Why is Sly & The Family Stone’s Greatest Hits on my best 1,000 albums ever list?
There are very few bands that have better expressed the pure joy, the pure jubilation of music.
What does Sly & The Family Stone’s Greatest Hits mean to me? What does it make me feel? Why is it exciting or compelling?
When listening to the opening notes of “I Want To Take You Higher” or “You Can Make It If You Try” or “Dance To The Music,” I’m reminded that there are very few bands that have better expressed the pure joy, the pure jubilation of music.
And with “Thank You (Falettinme Be Mice Elf Agin),” that joy starts out with the funkiest bass popping-est riff ever put down on tape. And just looking at the song title (and what a song title!) and others like it (“Everybody Is A Star,” “Dance to the Music”), there’s a strong message of joy as expressed by way of being yourself. Letting one’s freak flag fly, so to speak.
“I Want To Take You Higher” starts with typically Sly & Co. high energy and ramps it up from there, with rollicking organ, horns blaring, a soul funk jam for the ages all told.
“Everyday People” shows off the range of the band, a really pretty song which is tarnished just a touch from being overkilled by use in various ad campaigns over the years.
Pop culture stuff that’s somehow related to Sly & The Family Stone’s Greatest Hits
Sly & The Family Stone’s “I Want To Take You Higher” must surely have influenced “Higher,” by Brother Meat, my favorite band from upstate New York during my college years at Binghamton University. Great tune, which allows the so called “Brother” to show off his pipes.
Personal stuff that’s somehow related to Sly & The Family Stone’s Greatest Hits
When I hear the opening bass guitar line on “Thank You (Falettinme Be Mice Elf Agin),” I immediately think “slap bass mode.”
The background on this is that I played bass guitar in high school and college. Not very well – I was fairly mediocre all told, I’d say. I had an absolutely mediocre amplifier for my bass guitar (produced by a company called Stone, if memory serves, which is slightly ironical as this entry is about The Family called Stone), which at its loudest (turned up to 11, so to speak) wasn’t even all that loud. It also had a switch called “slap bass,” that when activated produced kind of a punchier sound that one associates with slapping the bass.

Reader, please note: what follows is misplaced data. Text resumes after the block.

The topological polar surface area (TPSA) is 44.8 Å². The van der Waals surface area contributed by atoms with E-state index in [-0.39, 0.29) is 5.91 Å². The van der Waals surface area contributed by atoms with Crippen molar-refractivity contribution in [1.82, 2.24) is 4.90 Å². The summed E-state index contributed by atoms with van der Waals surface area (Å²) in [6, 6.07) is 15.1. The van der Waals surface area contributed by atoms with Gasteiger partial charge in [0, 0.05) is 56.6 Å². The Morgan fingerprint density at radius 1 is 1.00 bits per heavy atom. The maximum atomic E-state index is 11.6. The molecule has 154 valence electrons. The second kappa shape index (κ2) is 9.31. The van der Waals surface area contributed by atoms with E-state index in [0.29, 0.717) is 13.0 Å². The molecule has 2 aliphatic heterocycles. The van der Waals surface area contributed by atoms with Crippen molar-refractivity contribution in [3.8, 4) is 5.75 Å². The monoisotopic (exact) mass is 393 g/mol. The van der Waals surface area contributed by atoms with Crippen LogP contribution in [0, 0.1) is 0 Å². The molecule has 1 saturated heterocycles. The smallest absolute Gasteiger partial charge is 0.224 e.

Slapping the bass, if you’re not familiar, means that instead using two fingers (or using a pick) to pluck the bass guitar strings, you use the side of your thumb to strike the strings, which produces a different kind of sound.
In any event, I stand in awe of Sly & The Family Stone’s ability to rock out and funk out the slap bass mode.
Some stats & info about Sly & The Family Stone – Greatest Hits
- What kind of musical stylings does this album represent? SF Bay Area Bands, Funk, Soul, R&B, Psychedelic Soul
- Rolling Stone’s greatest 500 albums ranking – #343
- All Music’s rating – 4.5 out of 5 stars
- When was Greatest Hits released? 1970
- My ranking, the one you’re reading right now – #744 out of 1,000
Sly & The Family Stone’s Greatest Hits on Spotify
What does the “best 1,000 albums ever” mean and why are you doing this?
Yeah, I know it’s audacious, a little crazy (okay, maybe a lot cray cray), bordering on criminal nerdery.
But here’s what it’s NOT: a definitive list of the Greatest Albums of All-Time. This is 100% my own personal super biased, incredibly subjective review of what my top 1,000 albums are, ranked in painstaking order over the course of doing research for nearly a year, Rob from High Fidelity style. Find out more about why I embarked on a best 1,000 albums ever project.